Yoga: Connecting Your Body, Breath and Mind
Yoga has been around for about 5,000 years, to the best of the modern day world's knowledge. Written accounts of yoga go back about 2000 years. Yoga made its way to the United States in the late 1800s with its popularity and interest increasing since about the 1960s.
The word yoga conjures up many images and associations for different people. The word means "yoke" or "union"
in Sanskirt (an ancient Indian language), and is thought to mean the union of the mind and body. Yoga is a philosophy for some, fitness, relaxation, or meditation for others, and a combination of things for many.
The University of Maryland Medical Center defines yoga as "a philosophy and practice that connects the body, breath, and mind to energize and balance the whole person."
This mind-body therapy is considered to be complementary and alternative medicine, and is being recommended more frequently in the conventional medical world as adjunctive therapy for many different medical conditions.
What happens in the body during yoga and how it affects health is not fully understood, but there are several studies that suggest that yoga improves mood and sense of well being, counteracts stress and reduces heart rate and blood pressure.
Yoga can increase lung capacity, improve muscle relaxation, and increase overall strength and flexibility, as well as contribute positively to overall physical fitness. Research suggests that yoga can positively affect levels of certain brain or blood chemicals.
Yoga is often recommended as complementary therapy, alongside conventional medical treatment, to help with back pain, depression, anxiety, fibromyalgia, among many others.
If you have certain conditions, such as balance problems, glaucoma, artificial joints, you should check with your provider to see if it is OK for you to do yoga. You may be able to if you take certain precautions, such as avoiding certain poses or stretches. No matter what your health status, start slowly and carefully. Good yoga instructors will show you alternative poses and positions and will also strongly emphasize listening to your body (being mindful)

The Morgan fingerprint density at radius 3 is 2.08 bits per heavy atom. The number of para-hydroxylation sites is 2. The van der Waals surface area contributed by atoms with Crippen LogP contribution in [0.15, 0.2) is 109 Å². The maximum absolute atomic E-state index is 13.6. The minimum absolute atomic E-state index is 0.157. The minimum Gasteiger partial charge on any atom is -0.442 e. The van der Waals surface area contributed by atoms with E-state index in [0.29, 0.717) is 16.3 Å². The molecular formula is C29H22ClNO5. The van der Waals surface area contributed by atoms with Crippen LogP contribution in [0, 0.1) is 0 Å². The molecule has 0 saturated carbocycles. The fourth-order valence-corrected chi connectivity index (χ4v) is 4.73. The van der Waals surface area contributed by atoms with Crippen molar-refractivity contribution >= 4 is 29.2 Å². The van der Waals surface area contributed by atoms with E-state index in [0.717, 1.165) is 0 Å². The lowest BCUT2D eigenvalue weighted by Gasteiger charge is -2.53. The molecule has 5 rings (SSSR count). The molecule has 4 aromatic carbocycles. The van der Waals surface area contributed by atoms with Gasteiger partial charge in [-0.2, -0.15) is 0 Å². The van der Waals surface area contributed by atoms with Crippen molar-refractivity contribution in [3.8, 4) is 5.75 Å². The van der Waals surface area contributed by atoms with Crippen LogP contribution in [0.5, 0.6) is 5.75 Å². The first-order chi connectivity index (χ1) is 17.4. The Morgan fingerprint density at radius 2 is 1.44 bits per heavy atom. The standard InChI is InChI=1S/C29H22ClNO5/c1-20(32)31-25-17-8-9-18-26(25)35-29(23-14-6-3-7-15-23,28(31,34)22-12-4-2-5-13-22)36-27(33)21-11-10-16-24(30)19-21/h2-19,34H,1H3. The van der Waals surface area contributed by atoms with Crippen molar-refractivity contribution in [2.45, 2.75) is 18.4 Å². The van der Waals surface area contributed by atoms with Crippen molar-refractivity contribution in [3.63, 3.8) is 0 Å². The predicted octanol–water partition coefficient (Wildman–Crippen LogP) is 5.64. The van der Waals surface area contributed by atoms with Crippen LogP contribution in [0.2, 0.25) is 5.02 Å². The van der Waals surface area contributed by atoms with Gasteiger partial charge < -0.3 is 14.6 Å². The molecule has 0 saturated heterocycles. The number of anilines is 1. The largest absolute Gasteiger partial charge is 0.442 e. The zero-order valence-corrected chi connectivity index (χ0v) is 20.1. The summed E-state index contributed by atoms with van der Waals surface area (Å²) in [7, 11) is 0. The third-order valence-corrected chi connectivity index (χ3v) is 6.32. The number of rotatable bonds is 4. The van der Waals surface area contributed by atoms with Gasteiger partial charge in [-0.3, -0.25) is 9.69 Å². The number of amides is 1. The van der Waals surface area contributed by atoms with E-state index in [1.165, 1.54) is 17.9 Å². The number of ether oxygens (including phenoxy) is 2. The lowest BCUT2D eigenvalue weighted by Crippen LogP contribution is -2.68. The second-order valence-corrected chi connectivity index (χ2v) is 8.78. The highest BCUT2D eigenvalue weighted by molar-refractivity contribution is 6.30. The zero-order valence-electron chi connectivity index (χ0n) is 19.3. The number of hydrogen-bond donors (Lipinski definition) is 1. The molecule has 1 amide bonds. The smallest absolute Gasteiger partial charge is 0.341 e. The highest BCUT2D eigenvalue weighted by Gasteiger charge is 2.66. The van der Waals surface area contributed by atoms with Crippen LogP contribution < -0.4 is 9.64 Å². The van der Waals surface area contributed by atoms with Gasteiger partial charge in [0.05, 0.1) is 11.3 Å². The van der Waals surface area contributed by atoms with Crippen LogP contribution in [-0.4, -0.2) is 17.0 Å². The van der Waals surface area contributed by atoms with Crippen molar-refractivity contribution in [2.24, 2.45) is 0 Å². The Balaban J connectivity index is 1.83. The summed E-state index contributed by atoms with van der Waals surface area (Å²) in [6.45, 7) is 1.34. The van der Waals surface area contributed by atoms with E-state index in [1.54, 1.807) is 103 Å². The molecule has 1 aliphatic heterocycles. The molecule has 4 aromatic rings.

, resting when you need it, not overdoing it, and doing "what feels right."
He or she will encourage you not to exceed your personal limits. All of this helps you to be more body aware both during yoga as well as in the rest of your life.
My own journey with yoga has improved my daily stress level, my sleep and my overall energy level and sense of well being. I feel more fit and healthy in general.
I would like to add here that I am like most busy, working parents - I find it difficult to work exercise into my life and I hop on and off of the exercise band wagon all the time.
My commitment to yoga has been wavering and irregular at best, and I still see personal benefits and gain! One of the best things about yoga is that you are constantly reminded that whatever you can do and contribute to your practice is good enough!
There are several places to try out yoga. Yoga centers are very common around the Twin Cities, and there are probably several near your location. Local YMCAs and most gyms offer yoga classes, and one can usually find a yoga class offered through the local community education class.
For more information, try mayoclinic.com, or nccam.nih.gov, your provider, or your local library.
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